Was blind, but now I see.

2 : 11 October 2003


Prof. Randall Smith

Prof. Randall Smith teaches theology, philosophy, and courses related to Modern Challenges to Christianity, at the University of Saint Thomas, Houston, Texas. He is a strong apologist for the Christian faith.

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Copyright © 2001
M. S. Thirumalai


Prof. Randall Smith

Can One Insist Justice During a War While Denying the Justice for a War?

There is a classic distinction in the just war tradition between ius in bello (the justice to be observed in or during a war) vs. ius ad bellum (the justice necessary for going to war). Failure to distinguish between the two can often lead to unfortunate confusion.

Another particular danger of failing to distinguish between ius in bello (the justice to be observed in or during a war) and ius ad bellum (the justice necessary for going to war), however, is that pacifists and commentators who oppose a particular war can fail to laud appropriately the efforts -- at sometimes heroic risk to their own lives -- of the military to observe the restrictions of ius in bello. The failure to recognize their efforts and sacrifices, however, will in the end (against the intentions of those who oppose war) lead to greater frequency of war, not less, and increased horror of war, not less.

Unwillingness of Pacifists

It is, of course, understandable that, say, a pacifist would be unwilling to laud the military for observing the restrictions of ius in bello if he or she thought that the war itself was unjust. Prima facie it would appear that if the war is unjust, then no act in the war could possibly be just.

Wouldn't an apt analogy be the following: If the police search a house without proper cause or without a legal search warrant, then any evidence discovered during that search - no matter how incriminating and no matter how peacefully obtained during the search itself - none of that evidence can be used in a court of law. The obvious reason for this is that, to allow such evidence to be used because the evidence was particularly incriminating or because the search itself was done in a gentle (albeit illegal) manner, would be to encourage unjust searches and seizures in the future. If the original search was unjust, no subsequent kindness or scrupulous observance of legal restrictions during the search can make the search licit.

Illicit Wars

So also, it might be argued, if we were to allow that the means for waging war were acceptable, while the end for which the war was being waged was illicit and unjust, then we would seem to be allowing, perhaps even encouraging, illicit wars. Noted pacifist theologian Stanley Hauerwas often speaks of the importance of Christians not providing "intellectual cover" for the manifestly un-Christian policies of the U.S. government. This, it seems to me, is a fully legitimate concern - one which I will attempt to address briefly below. But the first problem to be addressed is this: Can the means be used in a war be in any way acceptable or licit if the end for which the war is being waged is morally wrong?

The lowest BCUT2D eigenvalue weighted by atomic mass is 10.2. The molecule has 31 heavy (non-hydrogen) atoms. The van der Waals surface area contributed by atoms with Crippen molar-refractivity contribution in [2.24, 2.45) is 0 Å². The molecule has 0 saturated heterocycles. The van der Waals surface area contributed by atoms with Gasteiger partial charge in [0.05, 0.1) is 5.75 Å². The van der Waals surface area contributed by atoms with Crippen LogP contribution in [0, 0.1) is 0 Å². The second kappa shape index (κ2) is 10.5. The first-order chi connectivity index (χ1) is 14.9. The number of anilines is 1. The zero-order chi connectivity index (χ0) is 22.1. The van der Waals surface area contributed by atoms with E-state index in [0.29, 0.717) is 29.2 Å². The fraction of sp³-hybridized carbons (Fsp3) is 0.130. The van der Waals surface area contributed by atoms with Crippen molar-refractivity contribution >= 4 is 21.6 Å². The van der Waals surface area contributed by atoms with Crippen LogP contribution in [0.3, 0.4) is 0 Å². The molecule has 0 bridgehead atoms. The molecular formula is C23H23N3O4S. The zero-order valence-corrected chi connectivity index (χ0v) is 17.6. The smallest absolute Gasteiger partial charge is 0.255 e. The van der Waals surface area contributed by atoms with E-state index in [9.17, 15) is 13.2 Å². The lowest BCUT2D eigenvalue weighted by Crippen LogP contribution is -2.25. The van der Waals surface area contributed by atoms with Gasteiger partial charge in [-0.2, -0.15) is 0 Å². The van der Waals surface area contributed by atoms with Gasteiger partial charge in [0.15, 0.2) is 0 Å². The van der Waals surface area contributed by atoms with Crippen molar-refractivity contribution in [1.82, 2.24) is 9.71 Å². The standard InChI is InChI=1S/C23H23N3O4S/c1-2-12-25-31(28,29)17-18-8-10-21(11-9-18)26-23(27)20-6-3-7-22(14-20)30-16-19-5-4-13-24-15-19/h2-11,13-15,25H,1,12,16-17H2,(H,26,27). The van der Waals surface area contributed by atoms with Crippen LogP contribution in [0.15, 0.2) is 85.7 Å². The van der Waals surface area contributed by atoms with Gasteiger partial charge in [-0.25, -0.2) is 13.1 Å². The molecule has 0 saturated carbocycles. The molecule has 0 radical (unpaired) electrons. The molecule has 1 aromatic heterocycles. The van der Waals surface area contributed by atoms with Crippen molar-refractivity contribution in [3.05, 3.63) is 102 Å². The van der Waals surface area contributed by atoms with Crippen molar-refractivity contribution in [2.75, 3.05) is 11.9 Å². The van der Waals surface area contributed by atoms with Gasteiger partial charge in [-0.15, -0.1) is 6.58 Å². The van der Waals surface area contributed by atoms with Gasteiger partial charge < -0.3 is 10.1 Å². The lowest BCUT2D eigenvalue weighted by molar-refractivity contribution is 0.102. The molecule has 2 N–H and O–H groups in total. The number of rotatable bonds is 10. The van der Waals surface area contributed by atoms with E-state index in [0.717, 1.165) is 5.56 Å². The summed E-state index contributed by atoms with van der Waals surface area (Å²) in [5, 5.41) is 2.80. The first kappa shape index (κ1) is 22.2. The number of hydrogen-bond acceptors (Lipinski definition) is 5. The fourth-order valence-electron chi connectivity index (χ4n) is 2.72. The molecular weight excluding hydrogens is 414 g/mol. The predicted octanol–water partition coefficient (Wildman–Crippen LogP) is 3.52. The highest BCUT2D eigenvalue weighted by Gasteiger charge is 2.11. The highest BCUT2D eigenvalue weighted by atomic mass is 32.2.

The answer is that, of course, the means can be licit, even if the end is wrong. While it is true that, if the end or purpose for which I am doing the act is wrong, this would certainly make the whole act wrong, that wouldn't necessarily in and of itself render the means used morally wrong. So, for example, I might give money to a charity simply in order to make myself look good in the eyes of the community, or worse yet, perhaps simply to seduce a female staff-member of the charity organization. (A scenario that will seem not unfamiliar to those who have seen the musical Guys and Dolls.)

And while the end or goal of the action is morally wrong, that does not in an of itself make the means morally wrong. Giving money to the poor is still a good thing. Now, admittedly, giving this money to charity was not good for me - it was not a virtuous act on my part - but that does not mean that the act was not a good thing to do in and of itself. (Thomas Aquinas would have distinguished between the act as virtuous and the act according to its own proper species. The act is not virtuous when I do it, because my intention is wrong, but the act in and of itself remains good.)

Unjust Means in Just Wars

But then the question becomes: by admitting that the means being used in an unjust war are just, aren't we allowing or even encouraging unjust wars? My answer, ultimately, will be no. Indeed, I will argue that often not to praise justice in war, even when one disagrees with the justice of the war, is to encourage greater injustice. And yet, we must first admit that, given the cheapened state of political rhetoric in the nation and our propensity for basing arguments on "sound bites," there is an understandable reticence on the part of, say, pacifists to praise war at all (just as there is a definite reticence on the part of pacifists to admit that there could be any just war at all. Indeed, I believe it often seems to them as though the just war criteria are being used precisely as that "intellectual cover" for the military adventurism of the U.S. government. Better to oppose war in toto, it would be argued, rather than to allow any notion of an "acceptable" war get its foot in the door.)